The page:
Depending on how much you profit from the sale of your home, you may have a capital gains tax to pay. Luckily, the Section 121 exclusion gives you some leeway so you may be able to avoid the capital gains tax when you sell your home.
What is a Section 121 exclusion?
If you have a gain of $250,000 or less, or $500,000 for a married couple, the Section 121 exclusion will allow qualified homeowners to avoid paying capital gains tax from the sale. Most homeowners won't have to worry about exceeding this amount, but even if you do, you may still be able to reduce the amount you're paying taxes on.
To calculate the amount you gain from the sale, you'll subtract the sale price, minus any selling costs, from the original purchase price along with the costs of any qualifying home improvements.
For example, let's say you purchased your house for $120,000, and you've put $50,000 of improvements into your house since you've lived there.
$120,000 + $50,000 = a cost basis of $170,000
Ten years later you sell the house for $300,000, and you had a total of $25,000 in selling costs (agent commission, closing costs).
$300,000 - $25,000 = a net of $275,000
$275,000 net - $170,000 cost basis = a capital gain of $105,000
With a Section 121 exclusion, you won't have to pay any taxes on the $105,000 you profited from the sale.
Who qualifies for the exclusion?
Of course, there are limits to who can claim the exclusion. The Internal Revenue Service (IRS) has two tests to determine whether you qualify for the exclusion.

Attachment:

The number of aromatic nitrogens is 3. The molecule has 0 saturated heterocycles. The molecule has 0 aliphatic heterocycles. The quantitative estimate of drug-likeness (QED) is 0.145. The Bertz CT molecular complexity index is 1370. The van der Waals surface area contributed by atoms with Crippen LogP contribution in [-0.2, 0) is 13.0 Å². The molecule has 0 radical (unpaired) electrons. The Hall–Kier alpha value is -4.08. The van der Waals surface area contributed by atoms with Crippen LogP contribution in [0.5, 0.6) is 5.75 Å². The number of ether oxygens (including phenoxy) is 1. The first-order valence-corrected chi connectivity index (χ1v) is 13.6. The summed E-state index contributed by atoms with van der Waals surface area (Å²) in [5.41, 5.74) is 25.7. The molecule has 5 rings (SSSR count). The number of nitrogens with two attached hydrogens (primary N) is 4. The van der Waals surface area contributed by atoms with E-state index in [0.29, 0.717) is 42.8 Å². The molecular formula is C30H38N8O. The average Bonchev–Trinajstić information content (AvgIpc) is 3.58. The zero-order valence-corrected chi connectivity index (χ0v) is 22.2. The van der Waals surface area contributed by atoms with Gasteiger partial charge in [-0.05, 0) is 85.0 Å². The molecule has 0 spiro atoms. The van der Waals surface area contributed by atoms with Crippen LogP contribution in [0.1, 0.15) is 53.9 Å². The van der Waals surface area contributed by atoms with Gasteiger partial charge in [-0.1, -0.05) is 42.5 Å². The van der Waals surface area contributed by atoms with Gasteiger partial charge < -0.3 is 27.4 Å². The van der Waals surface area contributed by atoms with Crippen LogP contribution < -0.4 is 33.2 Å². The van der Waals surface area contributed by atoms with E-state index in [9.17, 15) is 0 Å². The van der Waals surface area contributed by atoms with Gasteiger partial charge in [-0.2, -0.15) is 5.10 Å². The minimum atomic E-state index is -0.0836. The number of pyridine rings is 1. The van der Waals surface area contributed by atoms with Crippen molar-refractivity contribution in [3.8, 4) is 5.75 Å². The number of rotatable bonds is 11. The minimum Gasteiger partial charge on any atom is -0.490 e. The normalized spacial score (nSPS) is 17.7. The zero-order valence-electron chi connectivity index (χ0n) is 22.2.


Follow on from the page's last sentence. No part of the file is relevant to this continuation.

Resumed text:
Ownership test: Have you owned your home for at least two years?
The IRS only allows the exclusion if you have owned your home for at least two years. This means you can't flip a house every year and avoid capital gains tax.
Use test: Have you lived in the house for at least two years out of the previous five years?
It's not enough to have just owned the home for two years, you have to have lived in it for at least two years out of the past five. However, these two years don't have to be consecutive. So just because you've owned the house for at least two years doesn't necessarily mean you're off the hook on paying taxes on the gain.
You also might not qualify if you've excluded the gain on the sale of another home within two years of the sale. Publication 523 from the IRS breaks down the eligibility requirements in more detail.